Hi, my name is Marissa. I'm a 21 year old Boston College student and marathon runner. I have a passion for fitness, running and nutrition as well as music, art, concerts, playing instruments, marching band, cheerleading, fashion, Neuroscience, Psychology, cooking, Boston, movies and of course certain tv shows (The OC and One Tree Hill in particular).
This blog is for things that I like and also to inspire a healthy lifestyle for myself and others. I love sharing interesting things with the world and hope that I can help people along the way.
My goal is to get healthy and REMAIN healthy for life - Eat better, exercise, and just be the best version of myself. Just watch me.
SW: around 145-147 (6/1/11)
CW: 115.6 (5/5/13)
This is your life. Are you who you want to be?
I was finally able to find canned pumpkin (YAY)! So tonight I made 4 servings of Chocolate Covered Katie’s Vegan Baked Pumpkin Oatmeal and put them in little single serve containers for the rest of the week. This will be really easy to put in the microwave and heat up for a quick breakfast. :)
I also made some Pumpkin Overnight Oats, so we’ll see how this tastes in a couple days…It looks like it has a weird coloring but I think it might turn out good! It has banana, yogurt, almond milk, chia seeds, canned pumpkin, cinnamon, and some pumpkin butter.
We’ve all known and loved peanut butter since childhood. What would our school lunches or couch-potato snacks have been without peanut butter or a PB&J sandwich? Whether you’re a fan of creamy or chunky, peanut butter has always had a place in American culture. But have you ever wondered how peanut butter came about? And how did it become so popular? In honor of National Peanut Butter Day, which is January 24, we delve into some peanut butter history and trivia.
Peanut butter actually dates back to Aztec times. The Aztecs mashed roasted peanuts into a paste, somewhat different from what we know of as peanut butter today. But many people have been credited with the title of peanut-butter-inventor, among them George Washington Carver. However, he did not invent peanut butter; instead he promoted more than 300 uses for peanuts, among other crops such as soy beans and sweet potatoes.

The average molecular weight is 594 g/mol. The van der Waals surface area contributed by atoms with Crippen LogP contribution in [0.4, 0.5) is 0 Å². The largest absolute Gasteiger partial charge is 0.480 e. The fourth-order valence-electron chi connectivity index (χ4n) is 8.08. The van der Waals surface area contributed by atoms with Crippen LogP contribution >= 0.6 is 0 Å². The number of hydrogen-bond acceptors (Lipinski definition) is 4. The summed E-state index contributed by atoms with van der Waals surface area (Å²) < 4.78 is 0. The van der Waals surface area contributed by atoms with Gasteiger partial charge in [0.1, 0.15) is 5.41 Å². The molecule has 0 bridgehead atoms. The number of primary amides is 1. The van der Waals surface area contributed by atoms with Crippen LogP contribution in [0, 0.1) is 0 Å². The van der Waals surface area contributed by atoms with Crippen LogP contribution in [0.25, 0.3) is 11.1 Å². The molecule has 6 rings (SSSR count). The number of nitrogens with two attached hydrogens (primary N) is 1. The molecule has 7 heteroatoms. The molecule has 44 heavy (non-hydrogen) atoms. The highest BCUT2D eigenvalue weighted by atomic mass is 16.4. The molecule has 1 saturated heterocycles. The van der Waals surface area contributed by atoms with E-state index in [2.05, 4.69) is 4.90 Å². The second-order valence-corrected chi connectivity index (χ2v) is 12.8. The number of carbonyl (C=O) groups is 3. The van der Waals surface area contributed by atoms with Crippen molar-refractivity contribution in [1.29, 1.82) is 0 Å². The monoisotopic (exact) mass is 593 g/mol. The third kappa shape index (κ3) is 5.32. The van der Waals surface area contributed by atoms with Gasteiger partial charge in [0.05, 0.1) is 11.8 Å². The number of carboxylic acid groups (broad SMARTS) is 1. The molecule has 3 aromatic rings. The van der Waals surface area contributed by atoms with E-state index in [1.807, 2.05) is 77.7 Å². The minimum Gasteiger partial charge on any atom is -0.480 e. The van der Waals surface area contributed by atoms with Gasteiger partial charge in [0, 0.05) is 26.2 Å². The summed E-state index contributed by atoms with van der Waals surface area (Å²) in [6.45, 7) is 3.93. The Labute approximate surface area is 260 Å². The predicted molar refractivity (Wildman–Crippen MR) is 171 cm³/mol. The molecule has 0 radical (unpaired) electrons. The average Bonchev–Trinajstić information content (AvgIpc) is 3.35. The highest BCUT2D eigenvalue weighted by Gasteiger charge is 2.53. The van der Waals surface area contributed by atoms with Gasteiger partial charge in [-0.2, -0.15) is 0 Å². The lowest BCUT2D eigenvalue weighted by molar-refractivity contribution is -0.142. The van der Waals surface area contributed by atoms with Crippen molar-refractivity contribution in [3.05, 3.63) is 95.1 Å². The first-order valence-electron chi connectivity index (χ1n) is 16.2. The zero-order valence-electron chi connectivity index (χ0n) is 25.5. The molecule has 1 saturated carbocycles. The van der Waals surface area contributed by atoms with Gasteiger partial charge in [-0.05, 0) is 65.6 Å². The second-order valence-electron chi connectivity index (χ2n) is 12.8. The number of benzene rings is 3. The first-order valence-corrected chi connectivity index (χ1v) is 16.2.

The actual invention of peanut butter, its process of manufacture and the machinery used to make it, can be credited to at least three doctors/inventors. In 1884 Marcellus Gilmore Edson of Canada patented peanut paste, the finished product from milling roasted peanuts between two heated surfaces. In 1895 Dr. John Harvey Kellogg (the creator of Kellogg’s cereal) patented a process for creating peanut butter from raw peanuts. He marketed it as a healthy protein substitute for patients without teeth. In 1903, Dr. Ambrose Straub of St. Louis, Missouri, patented a peanut-butter-making machine. In 1922, chemist Joseph Rosefield invented a process for making smooth peanut butter that kept the oil from separating by using partially hydrogenated oil. In 1928 he licensed his invention to the company that created Peter Pan peanut butter. And in 1932 he began producing his own peanut butter under the name Skippy.
Some Peanut Trivia:
(Source: The Huffington Post)